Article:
Former British & Irish Lions and England hooker John Pullin has passed away at the age of 79.
Pullin was one of the all-time great front-rowers – selected for two Lions Tours, the first coming in 1968 to South Africa just two years after he broke through into the England team.
The then-26-year-old started in three of the four Test matches and made 11 appearances in all as South Africa won the series 3-0.
Pullin was again selected to wear Lions red for the 1971 Tour of New Zealand. He featured 16 times on Tour and played in all four Tests as the Lions secured a famous 2-1 series win.
Pullin won 42 England caps and captained them on 13 occasions. He became the first European captain to secure wins over Australia, New Zealand and South Africa – all in the space of 18 months.
The win against the All Blacks gave him the distinction of beating them with three different teams – England, the Barbarians and, most impressively of all, the Lions.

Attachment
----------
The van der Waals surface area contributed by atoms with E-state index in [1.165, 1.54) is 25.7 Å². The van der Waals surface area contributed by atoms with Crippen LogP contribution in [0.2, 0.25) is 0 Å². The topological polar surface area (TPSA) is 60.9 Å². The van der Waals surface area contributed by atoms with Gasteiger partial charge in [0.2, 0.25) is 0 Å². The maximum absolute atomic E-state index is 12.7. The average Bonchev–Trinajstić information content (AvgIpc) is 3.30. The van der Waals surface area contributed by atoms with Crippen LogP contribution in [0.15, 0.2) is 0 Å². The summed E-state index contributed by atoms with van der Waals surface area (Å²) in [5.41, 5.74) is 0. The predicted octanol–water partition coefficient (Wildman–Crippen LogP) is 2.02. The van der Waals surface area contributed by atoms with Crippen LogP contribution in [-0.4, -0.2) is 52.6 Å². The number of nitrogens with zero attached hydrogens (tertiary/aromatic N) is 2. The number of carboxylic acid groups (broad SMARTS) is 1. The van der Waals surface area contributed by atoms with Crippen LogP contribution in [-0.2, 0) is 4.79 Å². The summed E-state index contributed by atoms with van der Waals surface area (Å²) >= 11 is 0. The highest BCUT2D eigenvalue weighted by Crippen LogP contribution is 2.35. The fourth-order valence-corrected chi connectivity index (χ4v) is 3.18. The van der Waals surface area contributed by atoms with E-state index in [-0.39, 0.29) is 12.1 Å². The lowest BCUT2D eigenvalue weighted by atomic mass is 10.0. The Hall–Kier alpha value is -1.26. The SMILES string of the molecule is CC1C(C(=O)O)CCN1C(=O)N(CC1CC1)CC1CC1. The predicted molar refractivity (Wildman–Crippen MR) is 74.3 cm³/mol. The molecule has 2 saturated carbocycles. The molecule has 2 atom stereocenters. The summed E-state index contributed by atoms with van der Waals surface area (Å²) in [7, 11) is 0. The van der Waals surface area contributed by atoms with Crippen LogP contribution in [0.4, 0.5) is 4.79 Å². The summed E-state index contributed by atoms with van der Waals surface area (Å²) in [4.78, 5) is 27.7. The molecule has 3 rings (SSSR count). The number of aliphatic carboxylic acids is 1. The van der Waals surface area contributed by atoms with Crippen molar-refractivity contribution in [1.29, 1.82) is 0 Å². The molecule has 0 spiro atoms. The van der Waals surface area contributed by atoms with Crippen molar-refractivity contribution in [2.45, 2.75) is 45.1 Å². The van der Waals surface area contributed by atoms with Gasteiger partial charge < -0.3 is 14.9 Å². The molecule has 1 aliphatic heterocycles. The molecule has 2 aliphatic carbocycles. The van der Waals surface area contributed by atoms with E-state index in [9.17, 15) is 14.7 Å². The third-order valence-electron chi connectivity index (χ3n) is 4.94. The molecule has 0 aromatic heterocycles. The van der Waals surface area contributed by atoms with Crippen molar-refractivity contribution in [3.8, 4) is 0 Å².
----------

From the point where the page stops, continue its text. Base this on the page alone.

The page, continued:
He was part of the famous Barbarians side that beat the All Blacks in 1973 and was the only Englishman involved in the move that led to Gareth Edwards’ famous try.
Possessing incredible strength and being renowned for the speed of his striking in the scrum, Pullin is widely considered one of the greatest hookers to have played the game.
Born on November 1 1941, Pullin grew up on the family farm in Aust, Gloucestershire and he remained a farmer throughout his working life.
He played club rugby for Bristol United – now Bristol Bears – and made his debut against Newport in 1961, coming against no other than former Lion and fellow hooker Bryn Meredith.
He would often train by running across the Severn Bridge and Bristol made Pullin an honorary vice-president after the Lions’ 1971 success in New Zealand.